Well, the best-laid plans, as they say…April 28, I fell and fractured my sacrum. After spending a few very painful days in hospital, I learned that there’s no repairing such a break; I just have to wait 3 months or so for it to heal.
I’ve missed a week of this blog and thought this accident meant a very long hiatus in “This Week at Bear Creek” since I won’t be walking in the park until sometime late this summer. But I’ve come up with a plan which I hope meets with your approval. Since I’ve walked in Bear Creek and taken photos there for so many years, I have a huge library of photos. And since the photos are dated, I know when various creatures have appeared there in the past.
So my plan is to provide you with a photo guide to what to look for every week (or two, as able), based on past Bear Creek springs and summers. And perhaps some of you, along with Dr. Ben and my husband Reg, will tell me what you saw and I can pass along that info as well. So, here we go:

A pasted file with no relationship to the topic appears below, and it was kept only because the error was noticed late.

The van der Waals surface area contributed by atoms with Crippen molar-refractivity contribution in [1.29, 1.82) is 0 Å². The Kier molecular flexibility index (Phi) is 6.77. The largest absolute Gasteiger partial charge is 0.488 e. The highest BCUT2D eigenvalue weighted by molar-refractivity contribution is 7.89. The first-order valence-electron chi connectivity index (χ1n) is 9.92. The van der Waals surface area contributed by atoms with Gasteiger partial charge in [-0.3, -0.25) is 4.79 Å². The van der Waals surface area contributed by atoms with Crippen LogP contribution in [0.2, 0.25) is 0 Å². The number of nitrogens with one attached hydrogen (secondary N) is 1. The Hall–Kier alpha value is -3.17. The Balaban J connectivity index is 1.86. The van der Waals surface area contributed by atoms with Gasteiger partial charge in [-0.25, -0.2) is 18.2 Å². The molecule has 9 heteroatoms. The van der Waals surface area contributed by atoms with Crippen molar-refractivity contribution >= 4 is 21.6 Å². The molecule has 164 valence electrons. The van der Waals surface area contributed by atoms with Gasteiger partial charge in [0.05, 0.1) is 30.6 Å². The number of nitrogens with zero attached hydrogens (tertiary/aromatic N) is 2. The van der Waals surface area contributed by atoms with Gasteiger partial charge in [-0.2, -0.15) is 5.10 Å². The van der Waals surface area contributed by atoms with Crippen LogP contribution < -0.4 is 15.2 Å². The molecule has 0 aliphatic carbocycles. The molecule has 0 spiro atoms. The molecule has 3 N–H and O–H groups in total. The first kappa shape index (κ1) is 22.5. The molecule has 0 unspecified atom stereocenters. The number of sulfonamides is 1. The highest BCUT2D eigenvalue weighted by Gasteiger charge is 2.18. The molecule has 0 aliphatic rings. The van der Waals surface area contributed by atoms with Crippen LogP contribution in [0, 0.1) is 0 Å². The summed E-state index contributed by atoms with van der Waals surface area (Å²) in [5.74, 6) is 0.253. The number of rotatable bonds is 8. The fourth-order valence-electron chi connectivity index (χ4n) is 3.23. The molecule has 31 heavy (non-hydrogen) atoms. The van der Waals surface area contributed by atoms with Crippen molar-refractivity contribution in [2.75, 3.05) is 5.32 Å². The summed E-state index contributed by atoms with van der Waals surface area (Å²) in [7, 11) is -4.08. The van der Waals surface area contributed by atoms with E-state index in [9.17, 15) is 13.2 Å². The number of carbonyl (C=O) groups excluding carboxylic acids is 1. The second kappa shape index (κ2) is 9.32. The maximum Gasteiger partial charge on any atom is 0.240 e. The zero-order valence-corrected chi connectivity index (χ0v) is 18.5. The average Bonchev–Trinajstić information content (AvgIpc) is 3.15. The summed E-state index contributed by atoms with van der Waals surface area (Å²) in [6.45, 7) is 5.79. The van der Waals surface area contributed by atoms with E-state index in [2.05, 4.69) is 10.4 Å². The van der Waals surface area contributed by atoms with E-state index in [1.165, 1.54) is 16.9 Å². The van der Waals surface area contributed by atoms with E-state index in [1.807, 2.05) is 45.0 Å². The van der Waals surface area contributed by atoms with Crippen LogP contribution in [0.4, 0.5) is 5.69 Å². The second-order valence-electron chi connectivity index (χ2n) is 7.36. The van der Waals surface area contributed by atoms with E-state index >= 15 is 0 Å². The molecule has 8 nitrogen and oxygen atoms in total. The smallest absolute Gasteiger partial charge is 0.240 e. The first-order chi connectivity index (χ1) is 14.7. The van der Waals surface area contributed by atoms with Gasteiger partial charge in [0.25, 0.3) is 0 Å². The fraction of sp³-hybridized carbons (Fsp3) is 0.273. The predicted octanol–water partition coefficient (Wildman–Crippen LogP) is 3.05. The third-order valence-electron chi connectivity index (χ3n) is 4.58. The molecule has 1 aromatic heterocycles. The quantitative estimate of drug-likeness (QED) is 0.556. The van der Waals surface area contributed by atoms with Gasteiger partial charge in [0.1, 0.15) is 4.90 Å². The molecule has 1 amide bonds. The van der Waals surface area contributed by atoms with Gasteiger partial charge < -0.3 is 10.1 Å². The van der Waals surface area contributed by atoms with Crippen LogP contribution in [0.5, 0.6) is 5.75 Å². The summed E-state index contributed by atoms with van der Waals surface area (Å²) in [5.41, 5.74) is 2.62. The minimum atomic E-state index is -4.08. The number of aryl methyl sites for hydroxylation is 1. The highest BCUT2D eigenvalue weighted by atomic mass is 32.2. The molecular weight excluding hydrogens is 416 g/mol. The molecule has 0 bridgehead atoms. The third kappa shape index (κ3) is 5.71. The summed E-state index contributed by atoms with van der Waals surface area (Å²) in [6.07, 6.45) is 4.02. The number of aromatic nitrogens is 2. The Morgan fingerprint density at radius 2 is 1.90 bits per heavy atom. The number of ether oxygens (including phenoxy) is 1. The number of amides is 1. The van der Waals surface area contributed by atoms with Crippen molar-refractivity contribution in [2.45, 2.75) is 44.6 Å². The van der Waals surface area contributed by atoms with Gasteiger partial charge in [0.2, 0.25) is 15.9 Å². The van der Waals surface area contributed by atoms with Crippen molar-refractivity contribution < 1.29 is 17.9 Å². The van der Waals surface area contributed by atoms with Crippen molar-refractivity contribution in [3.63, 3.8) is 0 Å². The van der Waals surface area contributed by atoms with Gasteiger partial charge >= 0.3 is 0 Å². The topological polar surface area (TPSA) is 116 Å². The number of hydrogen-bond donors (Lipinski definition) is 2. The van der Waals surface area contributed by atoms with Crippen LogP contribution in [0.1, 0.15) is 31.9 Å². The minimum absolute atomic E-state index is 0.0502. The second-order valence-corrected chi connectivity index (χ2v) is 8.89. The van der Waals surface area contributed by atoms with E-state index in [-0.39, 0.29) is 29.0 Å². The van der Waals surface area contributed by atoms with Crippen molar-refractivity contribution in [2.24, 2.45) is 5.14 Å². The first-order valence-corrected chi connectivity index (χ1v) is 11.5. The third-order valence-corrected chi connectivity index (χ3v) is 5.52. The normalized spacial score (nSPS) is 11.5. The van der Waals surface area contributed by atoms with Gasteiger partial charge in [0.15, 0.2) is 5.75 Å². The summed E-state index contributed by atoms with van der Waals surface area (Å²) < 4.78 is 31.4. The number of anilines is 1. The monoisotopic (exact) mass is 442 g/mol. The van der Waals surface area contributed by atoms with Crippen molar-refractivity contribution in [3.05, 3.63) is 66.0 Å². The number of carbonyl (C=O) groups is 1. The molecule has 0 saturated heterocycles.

MAY 10- 16, 2015
Two glamorous birds arrived in our area this week. Both the male and female Rose-Breasted Grosbeak (Pheucticus ludovicianus) alighted in the park this week – and both are stunning. Since they sing from high in the treetops when leaves are just bursting forth , they’re not easy to spot. Listen for a melodious mixture of high and low notes that’s been described as “a Robin who’s had voice lessons.” Here’s one I saw at home on May 8 a few years ago.
Like the Seven Dwarves, the female grosbeak whistles while she works, building her nest, which isn’t common for female birds. With her heavily-streaked breast and the bright white line above her eye and necklacing her throat, the female grosbeak can be mistaken for a female Red-wing Blackbird. But “grosbeak” is an appropriate name; these birds have short, heavy beaks. I’ve spotted them over several years in the eastern side of the woods, near the marsh. Here’s a link to the female’s appearance:
And here’s another for their sweet song: